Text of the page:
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By Fred C. Warner, 

The showers fell gently that April night ;

 On town and country alike they fell , 

As the Ludington family by candle light 

Settled down for an evening they loved so well. 


Through the rain and darkness a horseman came ; 

From Danbury town to the west he had sped ; 

“ Come over and help us - our homes are aflame , 

Call out your militia ! ” , the horseman said . 


The steed was exhausted , the rider spent 

For the way was long and the pace was hard ; 

Who now would see that the word was sent 

To the hundreds of men of Ludington's Guard ? 


Promptly bear tidings of anguish and fear 

To farms and hamlets o'er valley and hill ; 

The mission was urgent , its meaning was clear , 

Up spake young Sybil , “ Please , Daddy , I will . ” 


The big bay colt she had broken to ride 

Was saddled and bridled and led from his stall ;

 In jeans and loose garments , she mounted astride , 

The country folk would soon hear her call . 


On the trail by the river she rode through the night , 

Spreading on down the valley the news and alarm 

That a city was burning , to come enter the fight 

From every cottage and hamlet and farm.


By the Lake of Gleneida and Mahopac's shore , 

Where fishermen's loved ones in slumber were still , 

Now woke to the chant of the message she bore , 

“ Muster at once at Ludington's Mill ! ” 


To the west and then north she soon made her way;

Where families of miners next heard her shrill call ; 

Through the thick of the forest where bandits held sway 

She sped on regardless of danger and all . 


Ever onward advancing through the dark and the rain 

She came to the northernmost point of her way ; 

Her steed was quick in response to her rein 

And brought her back home ere the dawn of the day . 


The story is known how the militiamen came , 

How the British were conquered and freedom was won ; 

And our people today are proud of the name 

And tell of the fame of Sybil Ludington.






























Sybil Ludington's Ride 

By Berton Braley


Listen, my children, and you shall hear 

Of a lovely feminine Paul Revere 

Who rode an equally famous ride 

Through a different part of the countryside, 

Where Sybil Ludington's name recalls 

A ride as daring as that of Paul's. 


In April, Seventeen Seventy-Seven, 

A smoky glow in the eastern heaven 

(A fiery herald of war and slaughter) 

Came to the eyes of the Colonel's daughter. 

"Danbury's burning," she cried aloud. 

The Colonel answered, " 'Tis but a cloud,

A cloud reflecting the campfires red, 

So hush you, Sybil, and go to bed." 


"I hear the sound of the cannon drumming"

“ 'Tis only the wind in the treetops humming! 

So go to bed, as a young lass ought, 

And give the matter no further thought."

 Young Sybil sighed as she turned to go, 

"Still, Danbury's burning-that I know." 


Sound of a horseman riding hard 

Clatter of hoofs in the manor yard 

Feet on the steps and a knock resounding 

As a fist struck wood with a mighty pounding. 

The doors flung open, a voice is heard, 

"Danbury's burning-I rode with word; 

Fully half of the town's gone 

And the British-the British are coming on.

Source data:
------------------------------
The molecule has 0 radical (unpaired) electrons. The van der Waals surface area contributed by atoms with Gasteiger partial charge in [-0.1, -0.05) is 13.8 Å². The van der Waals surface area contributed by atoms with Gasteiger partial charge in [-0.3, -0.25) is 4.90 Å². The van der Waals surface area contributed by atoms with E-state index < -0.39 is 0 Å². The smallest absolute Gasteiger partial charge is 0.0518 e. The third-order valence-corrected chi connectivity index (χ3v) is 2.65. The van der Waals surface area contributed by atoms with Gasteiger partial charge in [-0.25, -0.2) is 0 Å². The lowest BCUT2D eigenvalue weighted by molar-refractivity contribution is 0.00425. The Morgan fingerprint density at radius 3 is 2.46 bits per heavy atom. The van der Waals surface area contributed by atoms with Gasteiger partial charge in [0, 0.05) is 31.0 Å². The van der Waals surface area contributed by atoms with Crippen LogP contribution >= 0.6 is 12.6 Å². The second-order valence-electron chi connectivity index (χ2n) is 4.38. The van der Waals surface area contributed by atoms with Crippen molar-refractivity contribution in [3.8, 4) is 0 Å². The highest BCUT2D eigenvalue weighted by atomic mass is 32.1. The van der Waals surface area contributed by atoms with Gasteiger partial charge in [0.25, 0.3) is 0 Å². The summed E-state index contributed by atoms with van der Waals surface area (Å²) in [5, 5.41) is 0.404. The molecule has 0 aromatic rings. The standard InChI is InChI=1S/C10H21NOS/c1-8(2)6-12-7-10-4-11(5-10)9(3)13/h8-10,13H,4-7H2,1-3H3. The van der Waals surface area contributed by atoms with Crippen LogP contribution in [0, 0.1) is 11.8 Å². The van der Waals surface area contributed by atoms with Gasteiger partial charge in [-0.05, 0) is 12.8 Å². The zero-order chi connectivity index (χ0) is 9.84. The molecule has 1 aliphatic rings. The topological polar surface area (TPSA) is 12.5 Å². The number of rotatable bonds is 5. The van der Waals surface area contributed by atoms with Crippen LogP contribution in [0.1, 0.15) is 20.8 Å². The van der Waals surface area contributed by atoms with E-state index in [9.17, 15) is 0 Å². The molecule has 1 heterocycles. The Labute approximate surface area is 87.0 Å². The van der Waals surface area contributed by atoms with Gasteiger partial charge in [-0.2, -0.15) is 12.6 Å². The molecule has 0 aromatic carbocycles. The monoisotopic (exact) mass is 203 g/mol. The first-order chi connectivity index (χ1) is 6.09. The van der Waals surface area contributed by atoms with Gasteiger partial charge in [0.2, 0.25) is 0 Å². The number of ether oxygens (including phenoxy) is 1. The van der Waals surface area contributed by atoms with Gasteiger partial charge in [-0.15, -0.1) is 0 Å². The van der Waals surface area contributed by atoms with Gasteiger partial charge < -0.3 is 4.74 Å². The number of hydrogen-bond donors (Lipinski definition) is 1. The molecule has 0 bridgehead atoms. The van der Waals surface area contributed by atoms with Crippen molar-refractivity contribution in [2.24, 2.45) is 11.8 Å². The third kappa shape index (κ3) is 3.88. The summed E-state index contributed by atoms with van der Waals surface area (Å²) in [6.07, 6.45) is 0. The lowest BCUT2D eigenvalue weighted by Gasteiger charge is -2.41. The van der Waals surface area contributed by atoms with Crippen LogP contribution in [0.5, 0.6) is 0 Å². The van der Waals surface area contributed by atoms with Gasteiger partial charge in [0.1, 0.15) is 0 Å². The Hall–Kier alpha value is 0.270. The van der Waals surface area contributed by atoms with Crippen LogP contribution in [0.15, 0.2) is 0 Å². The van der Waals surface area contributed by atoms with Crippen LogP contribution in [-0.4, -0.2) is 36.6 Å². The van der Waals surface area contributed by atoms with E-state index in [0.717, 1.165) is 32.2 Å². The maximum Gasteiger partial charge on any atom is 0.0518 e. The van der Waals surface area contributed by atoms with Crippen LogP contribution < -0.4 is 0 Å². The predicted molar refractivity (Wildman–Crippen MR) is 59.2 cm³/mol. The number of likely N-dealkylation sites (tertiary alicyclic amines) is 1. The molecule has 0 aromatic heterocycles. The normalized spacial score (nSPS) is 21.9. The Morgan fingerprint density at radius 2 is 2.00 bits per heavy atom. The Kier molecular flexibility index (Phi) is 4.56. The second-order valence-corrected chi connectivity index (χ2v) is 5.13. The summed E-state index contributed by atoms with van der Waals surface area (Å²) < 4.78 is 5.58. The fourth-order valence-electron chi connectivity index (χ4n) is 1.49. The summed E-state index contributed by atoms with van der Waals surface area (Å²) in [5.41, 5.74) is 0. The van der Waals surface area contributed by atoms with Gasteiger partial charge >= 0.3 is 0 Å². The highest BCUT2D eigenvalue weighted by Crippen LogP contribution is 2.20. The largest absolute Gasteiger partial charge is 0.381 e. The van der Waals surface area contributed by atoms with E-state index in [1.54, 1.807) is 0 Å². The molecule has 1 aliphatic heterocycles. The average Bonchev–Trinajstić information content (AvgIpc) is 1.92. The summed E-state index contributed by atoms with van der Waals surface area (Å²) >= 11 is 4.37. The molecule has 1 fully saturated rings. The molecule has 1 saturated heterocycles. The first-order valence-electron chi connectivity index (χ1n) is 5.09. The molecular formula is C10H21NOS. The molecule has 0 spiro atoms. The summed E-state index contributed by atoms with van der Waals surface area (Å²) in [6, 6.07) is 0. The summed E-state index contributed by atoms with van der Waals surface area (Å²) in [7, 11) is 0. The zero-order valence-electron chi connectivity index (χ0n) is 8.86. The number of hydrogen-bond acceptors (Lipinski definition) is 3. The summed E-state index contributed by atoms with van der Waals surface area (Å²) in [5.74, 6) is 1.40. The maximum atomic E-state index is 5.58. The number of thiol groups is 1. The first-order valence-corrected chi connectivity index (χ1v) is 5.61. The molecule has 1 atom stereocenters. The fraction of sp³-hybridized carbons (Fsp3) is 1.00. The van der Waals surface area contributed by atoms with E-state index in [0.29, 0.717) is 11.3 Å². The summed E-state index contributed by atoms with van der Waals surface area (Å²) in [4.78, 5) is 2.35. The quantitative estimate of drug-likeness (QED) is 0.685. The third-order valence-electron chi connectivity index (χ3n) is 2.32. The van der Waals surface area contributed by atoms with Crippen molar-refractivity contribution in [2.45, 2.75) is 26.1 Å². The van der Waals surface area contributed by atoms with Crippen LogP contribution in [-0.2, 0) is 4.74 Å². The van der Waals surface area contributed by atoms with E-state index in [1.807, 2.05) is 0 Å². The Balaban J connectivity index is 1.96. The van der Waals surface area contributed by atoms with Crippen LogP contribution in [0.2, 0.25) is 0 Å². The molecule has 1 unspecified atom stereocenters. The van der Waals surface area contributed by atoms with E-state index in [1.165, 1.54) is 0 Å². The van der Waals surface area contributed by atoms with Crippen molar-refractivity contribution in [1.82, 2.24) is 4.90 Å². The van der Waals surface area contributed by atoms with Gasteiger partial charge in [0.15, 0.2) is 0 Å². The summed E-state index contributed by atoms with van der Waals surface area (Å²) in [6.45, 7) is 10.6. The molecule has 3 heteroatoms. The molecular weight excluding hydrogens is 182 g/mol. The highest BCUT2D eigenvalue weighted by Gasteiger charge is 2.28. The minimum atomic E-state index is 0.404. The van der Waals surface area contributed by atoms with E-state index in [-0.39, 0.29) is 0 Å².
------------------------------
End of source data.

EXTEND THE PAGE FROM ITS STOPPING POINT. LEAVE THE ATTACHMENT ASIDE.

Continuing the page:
Send a messenger, get our men!" 

His message finished the horseman then

 Staggered wearily to a chair 

And fell exhausted in slumber there. 


The Colonel muttered, "And who, my friend, 

Is the messenger I can send? 

Your strength is spent and you cannot ride

 And then, you know not the countryside;

 I cannot go for my duty's clear; 

When my men come in they must find me here; 

There's devil a man on the place tonight

 To warn my troopers to come-and fight. 

Then, who is my messenger to be?" 

Said Sybil Ludington, "You have me." 


"You!" said the Colonel, and grimly smiles, 

"You! My daughter, you're just a child." 

"Child!" cried Sybil. "Why I'm sixteen! 

My mind's alert and my senses keen, 

I know where the trails and the roadways are 

And I can gallop as fast and far 

As any masculine rider can. 

You want a messenger? I'm your Man!" 


The Colonel's heart was aglow with pride. 

"Spoke like a soldier. Ride, girl, ride 

Ride like the devil; ride like sin; 

Summon my slumbering troopers in. 

I know when duty is to be done 

That I can depend on a Ludington!" 


So over the trails to the towns and farms 

Sybil delivered the call to arms. 

Riding swiftly without a stop 

Except to rap with a riding crop 

On the soldiers' doors, with a sharp tattoo 

And a high-pitched feminine halloo. 

"Up! Up there, soldier. You're needed, come! 

The British are marching!" and then the drum

 Of her horse's feet as she rode apace 

To bring more men to the meeting place. 


Sybil grew weary and faint and drowsing, 

Her limbs were aching, but still she rode 

Until she finished her task of rousing 

Each sleeping soldier from his abode, 

Showing her father, by work well done, 

That he could depend on a Ludington. 


Dawn in the skies with its tints of pearl 

And the lass who rode in a soldier's stead 

Turned home, only a tired girl 

Thinking of breakfast and then to bed 

With never a dream that her ride would be

 A glorious legend of history; 

Nor that posterity's hand would mark 

Each trail she rode through the inky dark, 

Each path to figure in song and story 

As a splendid, glamorous path of glory

To prove, as long as the ages run, 

That "you can depend on a Ludington." 


Such is the legend of Sybil's ride 

To summon the men from the countryside 

A true tale, making her title clear 

As a lovely feminine Paul Revere!

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Fred C. Warner's map of Sybil's Ride

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